Richard Fisher, a Democrat who is president of the Federal Reserve Bank of Dallas, has been a vocal supporter of curtailing Wall Street’s biggest firms. He wrote in the regional bank’s 2011 annual report in March that “downsizing the behemoths over time into institutions that can be prudently managed and regulated across borders is the appropriate policy response.”
Bair, who helmed the FDIC through the credit crisis, has started a group of business executives and former regulators and senators to counter the big bank lobby in Washington. While her Systemic Risk Council hasn’t come to a policy position on breaking up the largest banks, it’s likely to consider it.
“It’s an important question,” said Harvey Goldschmid, a former Democratic SEC commissioner who is on the council. “If financial institutions have become too-big-to-fail, too-big-to-manage, and too-big-to-regulate, then wisdom would be on the side of thinking about structural solutions.”
Not everyone agrees.
Peter Wallison, a fellow at the American Enterprise Institute and a former general counsel of the Treasury Department, said that nobody really knows how big is too big.
“Shall we size banks so only stupid people can manage them, or should we be allowed to size banks so smart people can manage them?” asked Wallison. “There isn’t a lot of thought given to this, it is just a lot of chatter.”
On Capitol Hill, lawmakers acknowledge that new legislation that would transform the banking system is still far from passing, partly because of the looming November election and partly because the country is still digesting the Dodd-Frank regulatory overhaul passed less than two years ago.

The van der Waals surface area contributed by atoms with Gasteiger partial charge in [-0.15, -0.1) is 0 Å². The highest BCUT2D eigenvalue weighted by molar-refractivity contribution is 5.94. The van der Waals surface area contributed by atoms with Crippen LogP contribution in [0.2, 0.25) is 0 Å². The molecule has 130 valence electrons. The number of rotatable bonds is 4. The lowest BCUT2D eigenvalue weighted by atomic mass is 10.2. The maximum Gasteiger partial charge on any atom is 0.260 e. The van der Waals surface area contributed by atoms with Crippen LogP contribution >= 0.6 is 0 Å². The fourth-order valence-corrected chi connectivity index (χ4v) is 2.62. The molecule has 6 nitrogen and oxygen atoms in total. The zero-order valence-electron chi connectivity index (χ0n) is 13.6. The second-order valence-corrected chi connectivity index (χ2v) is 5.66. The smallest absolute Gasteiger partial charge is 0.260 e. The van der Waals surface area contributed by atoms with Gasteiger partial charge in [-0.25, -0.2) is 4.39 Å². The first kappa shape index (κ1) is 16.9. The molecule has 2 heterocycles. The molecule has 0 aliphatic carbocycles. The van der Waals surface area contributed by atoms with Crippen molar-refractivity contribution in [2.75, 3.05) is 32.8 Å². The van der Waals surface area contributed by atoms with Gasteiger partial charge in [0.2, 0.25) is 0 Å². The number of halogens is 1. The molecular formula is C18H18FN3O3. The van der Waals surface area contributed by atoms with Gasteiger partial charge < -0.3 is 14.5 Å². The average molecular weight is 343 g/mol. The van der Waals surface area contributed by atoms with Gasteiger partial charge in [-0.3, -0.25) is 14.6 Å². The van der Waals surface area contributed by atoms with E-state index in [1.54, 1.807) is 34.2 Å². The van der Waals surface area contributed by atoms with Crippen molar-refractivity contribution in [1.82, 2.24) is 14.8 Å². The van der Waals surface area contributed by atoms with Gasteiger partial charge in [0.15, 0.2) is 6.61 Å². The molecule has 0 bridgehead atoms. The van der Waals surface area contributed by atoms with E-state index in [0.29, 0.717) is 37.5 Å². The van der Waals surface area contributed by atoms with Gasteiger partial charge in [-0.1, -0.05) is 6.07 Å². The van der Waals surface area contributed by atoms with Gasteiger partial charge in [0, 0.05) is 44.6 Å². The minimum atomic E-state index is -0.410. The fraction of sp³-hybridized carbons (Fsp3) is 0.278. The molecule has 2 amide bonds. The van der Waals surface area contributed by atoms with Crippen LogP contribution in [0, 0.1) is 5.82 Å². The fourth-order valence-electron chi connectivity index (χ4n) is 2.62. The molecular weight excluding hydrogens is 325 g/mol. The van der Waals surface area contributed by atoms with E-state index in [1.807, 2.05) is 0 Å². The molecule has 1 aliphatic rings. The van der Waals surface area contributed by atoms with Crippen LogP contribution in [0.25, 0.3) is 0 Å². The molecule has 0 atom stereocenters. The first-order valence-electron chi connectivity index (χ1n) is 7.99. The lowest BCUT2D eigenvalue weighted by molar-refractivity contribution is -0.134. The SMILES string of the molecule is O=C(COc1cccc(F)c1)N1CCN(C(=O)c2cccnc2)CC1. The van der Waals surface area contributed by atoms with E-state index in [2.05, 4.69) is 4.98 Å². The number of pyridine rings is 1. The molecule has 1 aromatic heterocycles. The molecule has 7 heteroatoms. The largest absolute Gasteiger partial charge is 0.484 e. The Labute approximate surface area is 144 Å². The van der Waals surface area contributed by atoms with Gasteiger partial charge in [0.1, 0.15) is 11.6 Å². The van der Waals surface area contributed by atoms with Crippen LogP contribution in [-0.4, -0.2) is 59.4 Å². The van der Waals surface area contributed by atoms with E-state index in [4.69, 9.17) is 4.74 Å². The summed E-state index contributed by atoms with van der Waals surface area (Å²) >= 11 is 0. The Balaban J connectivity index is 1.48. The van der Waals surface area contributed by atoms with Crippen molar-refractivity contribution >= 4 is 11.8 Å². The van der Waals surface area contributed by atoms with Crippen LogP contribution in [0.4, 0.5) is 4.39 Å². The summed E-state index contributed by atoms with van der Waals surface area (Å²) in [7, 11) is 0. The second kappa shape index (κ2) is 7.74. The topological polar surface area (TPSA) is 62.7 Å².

Still, the JPMorgan loss has spurred lawmakers in both parties to confront anew the issue of complexity in the banking system. And the discussion is more bipartisan than in the past.
“There hasn’t been any attempt to coalesce these different factions and ideas into a single solution,” Representative John Campbell said in an interview. “This could be the type of event that starts the discussions.”
Campbell, of California, is among a group of Republicans drawing attention to the use of increased capital standards as a market-based way of shrinking the largest banks. Senators Richard Shelby of Alabama and David Vitter of Louisiana also back pumping up capital requirements for the largest banks, forcing them to either shrink or pay more for their size.
On the other side of the aisle, Representative Brad Miller, who introduced the House version of Brown’s bill, said he would consider merging his legislation with Hoenig’s proposal for a version of Glass-Steagall.
“There are probably ways you could take bits and pieces of his proposal and of my proposal and combine the two to make banks smaller and less complicated,” Miller, a North Carolina Democrat, said in a telephone interview.
While pushing such a proposal through Congress would be an uphill battle against the still-considerable influence of the financial industry, Miller said, more revelations like JPMorgan’s or another banking crisis could tip the balance.
“There is a great deal of public support for breaking up the big banks,” said Miller, who said he got a positive response when he polled constituents during his 2010 campaign. “It would not be a problem from the American people, it would be entirely from the Washington political establishment.”